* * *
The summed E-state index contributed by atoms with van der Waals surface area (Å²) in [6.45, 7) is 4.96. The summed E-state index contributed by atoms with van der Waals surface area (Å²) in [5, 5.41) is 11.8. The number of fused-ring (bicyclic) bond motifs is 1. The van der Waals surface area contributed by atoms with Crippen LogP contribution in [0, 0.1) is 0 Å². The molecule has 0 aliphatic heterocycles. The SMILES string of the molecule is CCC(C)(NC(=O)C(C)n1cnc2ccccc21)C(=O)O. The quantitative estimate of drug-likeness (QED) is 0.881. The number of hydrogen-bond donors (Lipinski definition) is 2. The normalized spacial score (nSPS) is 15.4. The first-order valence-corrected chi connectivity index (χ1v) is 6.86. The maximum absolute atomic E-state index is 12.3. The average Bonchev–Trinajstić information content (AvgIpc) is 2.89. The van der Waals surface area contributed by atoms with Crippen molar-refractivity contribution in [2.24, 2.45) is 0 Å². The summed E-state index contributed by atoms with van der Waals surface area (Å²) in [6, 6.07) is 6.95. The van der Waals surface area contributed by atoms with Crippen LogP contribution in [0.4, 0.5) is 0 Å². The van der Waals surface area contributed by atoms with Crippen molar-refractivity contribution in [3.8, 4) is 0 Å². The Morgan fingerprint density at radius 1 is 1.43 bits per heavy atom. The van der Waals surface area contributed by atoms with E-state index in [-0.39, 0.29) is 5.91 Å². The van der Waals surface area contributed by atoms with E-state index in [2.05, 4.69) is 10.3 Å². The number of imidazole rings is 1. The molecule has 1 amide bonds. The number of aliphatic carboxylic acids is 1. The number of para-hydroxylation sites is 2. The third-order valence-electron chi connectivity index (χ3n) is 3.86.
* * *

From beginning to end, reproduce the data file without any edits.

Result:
The summed E-state index contributed by atoms with van der Waals surface area (Å²) in [6.45, 7) is 4.96. The summed E-state index contributed by atoms with van der Waals surface area (Å²) in [5, 5.41) is 11.8. The number of fused-ring (bicyclic) bond motifs is 1. The van der Waals surface area contributed by atoms with Crippen LogP contribution in [0, 0.1) is 0 Å². The molecule has 0 aliphatic heterocycles. The SMILES string of the molecule is CCC(C)(NC(=O)C(C)n1cnc2ccccc21)C(=O)O. The quantitative estimate of drug-likeness (QED) is 0.881. The number of hydrogen-bond donors (Lipinski definition) is 2. The normalized spacial score (nSPS) is 15.4. The first-order valence-corrected chi connectivity index (χ1v) is 6.86. The maximum absolute atomic E-state index is 12.3. The average Bonchev–Trinajstić information content (AvgIpc) is 2.89. The van der Waals surface area contributed by atoms with Crippen molar-refractivity contribution in [2.24, 2.45) is 0 Å². The summed E-state index contributed by atoms with van der Waals surface area (Å²) in [6, 6.07) is 6.95. The van der Waals surface area contributed by atoms with Crippen LogP contribution in [0.4, 0.5) is 0 Å². The van der Waals surface area contributed by atoms with Crippen molar-refractivity contribution in [3.8, 4) is 0 Å². The Morgan fingerprint density at radius 1 is 1.43 bits per heavy atom. The van der Waals surface area contributed by atoms with E-state index in [-0.39, 0.29) is 5.91 Å². The van der Waals surface area contributed by atoms with E-state index in [2.05, 4.69) is 10.3 Å². The number of imidazole rings is 1. The molecule has 1 amide bonds. The number of aliphatic carboxylic acids is 1. The number of para-hydroxylation sites is 2. The third-order valence-electron chi connectivity index (χ3n) is 3.86.